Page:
Step 1 – Prepare to Talk

Our parents need help caring for themselves. Although this seems self-evident, it conjures up deep emotional barriers when we attempt a care discussion with our parents. The simple reason is people want to be in control of their own lives. Freedom is a basic human value, not easily relinquished. After all, our parents were the ones caring for us. It is not easy to turn the table for them so that we care for our parents.

How do we begin the planning process for parental eldercare? Here are ways to begin:.

1.    Gather facts, and enhance knowledge about family resources, community services, family health genetics and nonmedical support. Parents rarely announce that they want to begin planning for their long term care. Communicare (a phrase authored by Joy Loverde in her book, The Complete Eldercare Planner, a suggested resource for you in this effort) is important.

2.     Once facts are known about the cost of care, family medical histories and available public resources, adult children need to find a talking location and time. Formal family appointments are awkward.  Who among us schedules appointments with our siblings? Family gatherings may be the only way to kick things off. Tell siblings there’s a need for a few minutes of time with parents during the scheduled family gathering. Aging parents do not want to be caught off guard. Informal conversations about the relative, or neighbor, who needed care but did not plan ahead may be the icebreaker. Mention how unfortunate the relative or neighbor missed out on proper care, and how their fortunes should have been better if only their families discussed care needs ahead of time.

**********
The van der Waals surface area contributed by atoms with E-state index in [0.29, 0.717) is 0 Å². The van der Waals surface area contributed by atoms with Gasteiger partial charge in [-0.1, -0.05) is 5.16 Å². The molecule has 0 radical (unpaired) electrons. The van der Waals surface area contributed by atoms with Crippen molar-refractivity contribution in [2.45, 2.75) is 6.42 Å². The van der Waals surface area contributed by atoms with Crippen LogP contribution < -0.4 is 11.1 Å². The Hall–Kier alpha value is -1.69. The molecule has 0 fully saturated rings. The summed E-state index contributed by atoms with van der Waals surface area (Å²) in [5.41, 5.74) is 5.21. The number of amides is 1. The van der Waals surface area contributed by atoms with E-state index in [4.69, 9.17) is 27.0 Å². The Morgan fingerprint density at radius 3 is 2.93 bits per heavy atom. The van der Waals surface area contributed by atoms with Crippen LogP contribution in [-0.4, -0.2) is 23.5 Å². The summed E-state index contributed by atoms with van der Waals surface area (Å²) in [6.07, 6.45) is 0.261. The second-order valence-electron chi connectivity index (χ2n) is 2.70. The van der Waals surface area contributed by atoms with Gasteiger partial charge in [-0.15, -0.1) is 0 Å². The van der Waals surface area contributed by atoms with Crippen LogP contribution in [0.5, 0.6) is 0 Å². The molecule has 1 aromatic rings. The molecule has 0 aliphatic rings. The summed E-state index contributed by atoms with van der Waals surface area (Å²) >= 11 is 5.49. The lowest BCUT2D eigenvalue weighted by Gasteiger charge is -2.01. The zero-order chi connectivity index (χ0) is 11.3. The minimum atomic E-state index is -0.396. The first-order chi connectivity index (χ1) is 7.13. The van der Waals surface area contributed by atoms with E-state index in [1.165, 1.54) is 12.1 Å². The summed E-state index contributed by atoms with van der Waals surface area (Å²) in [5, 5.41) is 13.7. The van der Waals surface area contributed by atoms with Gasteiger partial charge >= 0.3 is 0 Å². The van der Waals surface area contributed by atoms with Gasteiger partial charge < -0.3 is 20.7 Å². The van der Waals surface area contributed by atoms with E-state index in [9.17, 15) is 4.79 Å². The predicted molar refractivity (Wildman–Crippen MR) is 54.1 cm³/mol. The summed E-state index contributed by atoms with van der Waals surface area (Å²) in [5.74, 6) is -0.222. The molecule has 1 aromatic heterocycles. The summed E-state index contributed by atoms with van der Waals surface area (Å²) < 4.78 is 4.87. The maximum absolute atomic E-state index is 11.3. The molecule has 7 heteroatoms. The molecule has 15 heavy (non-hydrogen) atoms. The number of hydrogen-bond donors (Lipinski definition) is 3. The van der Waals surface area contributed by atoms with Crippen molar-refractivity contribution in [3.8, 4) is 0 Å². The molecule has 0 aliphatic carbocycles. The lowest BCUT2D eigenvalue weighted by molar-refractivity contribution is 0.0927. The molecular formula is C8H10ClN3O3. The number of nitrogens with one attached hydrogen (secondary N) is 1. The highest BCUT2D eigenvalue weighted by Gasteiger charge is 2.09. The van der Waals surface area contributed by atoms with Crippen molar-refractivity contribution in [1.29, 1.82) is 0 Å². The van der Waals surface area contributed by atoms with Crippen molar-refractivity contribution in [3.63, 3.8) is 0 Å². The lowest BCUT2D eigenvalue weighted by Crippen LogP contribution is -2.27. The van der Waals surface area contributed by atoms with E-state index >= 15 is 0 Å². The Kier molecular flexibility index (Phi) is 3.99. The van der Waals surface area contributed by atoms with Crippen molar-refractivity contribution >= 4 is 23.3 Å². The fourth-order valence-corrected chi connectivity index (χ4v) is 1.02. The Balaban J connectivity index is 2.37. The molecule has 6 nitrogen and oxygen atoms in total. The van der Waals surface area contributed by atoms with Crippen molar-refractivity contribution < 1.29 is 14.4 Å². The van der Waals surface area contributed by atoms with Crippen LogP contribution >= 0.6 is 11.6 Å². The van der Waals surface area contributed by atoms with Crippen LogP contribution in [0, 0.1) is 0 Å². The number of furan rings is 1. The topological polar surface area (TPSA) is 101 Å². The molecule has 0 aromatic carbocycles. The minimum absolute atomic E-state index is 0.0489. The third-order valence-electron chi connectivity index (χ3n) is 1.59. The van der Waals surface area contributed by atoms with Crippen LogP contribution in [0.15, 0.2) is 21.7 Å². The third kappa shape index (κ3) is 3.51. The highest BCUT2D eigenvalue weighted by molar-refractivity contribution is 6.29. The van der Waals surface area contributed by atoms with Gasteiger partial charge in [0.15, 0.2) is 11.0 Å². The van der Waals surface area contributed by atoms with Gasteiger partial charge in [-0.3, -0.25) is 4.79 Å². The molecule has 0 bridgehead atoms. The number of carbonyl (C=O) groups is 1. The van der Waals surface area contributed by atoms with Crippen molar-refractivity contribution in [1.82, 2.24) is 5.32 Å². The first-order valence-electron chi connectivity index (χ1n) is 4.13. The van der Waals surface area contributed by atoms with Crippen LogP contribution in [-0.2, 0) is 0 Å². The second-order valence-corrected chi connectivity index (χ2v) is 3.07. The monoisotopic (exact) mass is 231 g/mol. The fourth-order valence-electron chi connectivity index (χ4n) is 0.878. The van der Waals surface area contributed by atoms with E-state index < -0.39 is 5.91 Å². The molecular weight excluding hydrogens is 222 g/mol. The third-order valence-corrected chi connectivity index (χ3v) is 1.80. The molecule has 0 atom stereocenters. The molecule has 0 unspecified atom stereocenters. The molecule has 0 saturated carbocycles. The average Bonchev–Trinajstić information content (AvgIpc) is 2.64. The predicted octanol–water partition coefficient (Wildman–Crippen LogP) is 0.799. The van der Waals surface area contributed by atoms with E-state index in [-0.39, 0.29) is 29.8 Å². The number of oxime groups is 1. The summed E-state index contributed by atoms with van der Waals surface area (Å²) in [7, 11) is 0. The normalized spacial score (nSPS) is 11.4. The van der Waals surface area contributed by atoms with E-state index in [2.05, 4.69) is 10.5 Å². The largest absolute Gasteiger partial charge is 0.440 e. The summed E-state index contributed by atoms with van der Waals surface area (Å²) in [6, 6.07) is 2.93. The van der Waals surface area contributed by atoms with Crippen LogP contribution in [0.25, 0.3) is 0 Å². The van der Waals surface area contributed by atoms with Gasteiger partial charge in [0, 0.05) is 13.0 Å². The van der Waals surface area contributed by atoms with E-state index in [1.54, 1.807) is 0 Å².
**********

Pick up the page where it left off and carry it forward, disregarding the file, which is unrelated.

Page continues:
3.     A successful outcome of initial talks revolves around raising issues as questions:

    1. Phrase concerns as questions (Do you think you might need help with ……?)
    2. Approach any conversation intending to listen more than speak (Use open ended questions-Have you, Mom, thought about how caring for Dad, will require more help? or: What assistance might be required if care was required for you or him? : or Who might provide the required care?)
    3. Have parents list their goals:  Do they want to remain in their home as long as possible?; or Do they need to downsize, engage a reverse mortgage or find a smaller home?; Or do they want to engage in traveling, helping to raise grandchildren or work with special needs children?
    4. End any and all conversations on a positive note; but realize there may be some anger simmering if not expressed. Anger may result from anxiety and feelings of uncertainty.